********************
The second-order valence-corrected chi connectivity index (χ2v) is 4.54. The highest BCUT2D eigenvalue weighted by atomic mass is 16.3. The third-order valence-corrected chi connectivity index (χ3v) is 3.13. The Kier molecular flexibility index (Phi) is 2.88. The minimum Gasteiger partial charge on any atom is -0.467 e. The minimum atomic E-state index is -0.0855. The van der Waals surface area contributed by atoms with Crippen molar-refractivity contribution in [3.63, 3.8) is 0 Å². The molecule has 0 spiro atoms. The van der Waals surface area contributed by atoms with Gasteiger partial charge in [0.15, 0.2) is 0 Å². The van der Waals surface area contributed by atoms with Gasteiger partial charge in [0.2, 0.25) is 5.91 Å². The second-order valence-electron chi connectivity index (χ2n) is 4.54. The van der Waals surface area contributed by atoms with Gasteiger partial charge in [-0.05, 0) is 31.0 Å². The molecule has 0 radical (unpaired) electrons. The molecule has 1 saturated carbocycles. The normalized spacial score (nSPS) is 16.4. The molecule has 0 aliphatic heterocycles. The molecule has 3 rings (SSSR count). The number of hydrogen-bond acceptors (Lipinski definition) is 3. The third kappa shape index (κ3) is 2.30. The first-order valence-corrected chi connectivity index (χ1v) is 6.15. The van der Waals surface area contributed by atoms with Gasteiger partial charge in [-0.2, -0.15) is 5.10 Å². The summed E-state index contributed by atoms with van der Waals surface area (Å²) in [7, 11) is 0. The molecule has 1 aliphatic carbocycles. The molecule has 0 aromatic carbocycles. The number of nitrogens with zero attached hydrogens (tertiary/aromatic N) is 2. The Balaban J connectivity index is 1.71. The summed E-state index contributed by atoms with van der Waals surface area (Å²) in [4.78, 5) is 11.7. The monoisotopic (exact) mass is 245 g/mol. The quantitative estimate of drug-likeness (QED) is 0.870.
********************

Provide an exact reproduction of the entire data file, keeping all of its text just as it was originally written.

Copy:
The second-order valence-corrected chi connectivity index (χ2v) is 4.54. The highest BCUT2D eigenvalue weighted by atomic mass is 16.3. The third-order valence-corrected chi connectivity index (χ3v) is 3.13. The Kier molecular flexibility index (Phi) is 2.88. The minimum Gasteiger partial charge on any atom is -0.467 e. The minimum atomic E-state index is -0.0855. The van der Waals surface area contributed by atoms with Crippen molar-refractivity contribution in [3.63, 3.8) is 0 Å². The molecule has 0 spiro atoms. The van der Waals surface area contributed by atoms with Gasteiger partial charge in [0.15, 0.2) is 0 Å². The van der Waals surface area contributed by atoms with Gasteiger partial charge in [0.2, 0.25) is 5.91 Å². The second-order valence-electron chi connectivity index (χ2n) is 4.54. The van der Waals surface area contributed by atoms with Gasteiger partial charge in [-0.05, 0) is 31.0 Å². The molecule has 0 radical (unpaired) electrons. The molecule has 1 saturated carbocycles. The normalized spacial score (nSPS) is 16.4. The molecule has 0 aliphatic heterocycles. The molecule has 3 rings (SSSR count). The number of hydrogen-bond acceptors (Lipinski definition) is 3. The third kappa shape index (κ3) is 2.30. The first-order valence-corrected chi connectivity index (χ1v) is 6.15. The van der Waals surface area contributed by atoms with Gasteiger partial charge in [-0.2, -0.15) is 5.10 Å². The summed E-state index contributed by atoms with van der Waals surface area (Å²) in [7, 11) is 0. The molecule has 1 aliphatic carbocycles. The molecule has 0 aromatic carbocycles. The number of nitrogens with zero attached hydrogens (tertiary/aromatic N) is 2. The Balaban J connectivity index is 1.71. The summed E-state index contributed by atoms with van der Waals surface area (Å²) in [4.78, 5) is 11.7. The monoisotopic (exact) mass is 245 g/mol. The quantitative estimate of drug-likeness (QED) is 0.870.